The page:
We’ve had some comments questioning the way we address abortion and faith issues, and how we define ‘the facts’ concerning abortion. This blog outlines EFC’s position and looks at how we approach these issues in our work with young people.
When brainstorming in our schools workshops it’s very common to hear words like ‘murder’ or ‘killing’ from students asked to identify terms they associate with abortion. This provides a great starting point for a discussion around facts and values. Students are able to identify words within the brainstorm which can be tied to factual information (for example, ‘time-limit’, ‘law’), and words which are debateable/subjective. An EFC facilitator would at this point make clear that although legally abortion is not considered murder, some people may hold this opinion. So, we can talk about the differing stages at which some people believe ‘life begins’ (be it conception, viability, birth etc. We can discuss different faith positions on abortion including those that prohibit abortion, and those that see it as the ‘lesser of two evils’ or prioritise the woman’s life and health over that of the fetus. We acknowledge a range of viewpoints and their origins while making clear that abortion is legally distinct from murder.
Similarly, when discussing Emergency Hormonal Contraception (aka the ‘morning after pill’) with young people we’d be clear to stress that in medical law Emergency Hormonal Contraception (EHC) is not considered to be an abortion (see previous blog) This explanation is important, as students can conflate ‘the morning after pill’ and ‘the abortion pill’ thinking them to be the same thing. It’s important that they recognise in which circumstances these different medications are taken, what the process entails and what their purpose and effect is. Of course, part of this explanation involves acknowledging that some people, who believe that sacred life is present at the moment an egg is fertilised, or who believe that pregnancy is established before implantation, believe that EHC can end a pregnancy , and may not wish to take EHC.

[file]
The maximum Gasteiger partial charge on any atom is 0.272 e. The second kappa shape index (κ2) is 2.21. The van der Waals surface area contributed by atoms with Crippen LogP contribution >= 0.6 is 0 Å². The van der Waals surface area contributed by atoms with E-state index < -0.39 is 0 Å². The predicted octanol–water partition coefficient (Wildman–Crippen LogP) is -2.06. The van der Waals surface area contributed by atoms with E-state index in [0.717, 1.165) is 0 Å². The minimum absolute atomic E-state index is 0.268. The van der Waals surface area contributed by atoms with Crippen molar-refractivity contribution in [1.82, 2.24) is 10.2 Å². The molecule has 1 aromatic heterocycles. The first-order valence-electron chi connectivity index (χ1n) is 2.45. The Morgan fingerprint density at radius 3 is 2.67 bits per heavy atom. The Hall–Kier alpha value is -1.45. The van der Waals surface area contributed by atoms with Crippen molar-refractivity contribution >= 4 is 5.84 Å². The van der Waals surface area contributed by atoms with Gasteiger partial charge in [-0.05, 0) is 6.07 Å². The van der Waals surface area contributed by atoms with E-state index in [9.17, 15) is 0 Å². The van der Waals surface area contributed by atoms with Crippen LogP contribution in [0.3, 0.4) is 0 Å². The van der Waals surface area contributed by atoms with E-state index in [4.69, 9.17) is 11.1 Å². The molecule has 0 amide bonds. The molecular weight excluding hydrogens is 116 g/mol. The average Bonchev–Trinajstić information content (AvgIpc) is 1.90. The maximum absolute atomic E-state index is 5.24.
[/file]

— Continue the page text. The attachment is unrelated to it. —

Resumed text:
Abortion education, whether in PSHE, RE or Citizenship lessons gives a great chance to open up some of these discussions around faith, belief and values which can be highly engaging and constructive for the young people involved. EFC welcomes exploration of different faith and value positions but cannot condone the misuse of facts/statistics to support a moral view. So, we think it’s valuable for a speaker to talk to students about why they feel abortion is inconsistent with their faith or moral framework but not acceptable to misinform students, for example telling them that abortion leads to breast cancer or infertility which is not true. By providing young people with medical and legal facts and giving them a chance to consider different moral and religious positions on abortion we hope that they will be able to come to their own informed opinions.
If you support our work providing evidence-based information to young people, please consider making a donation to our current education appeal.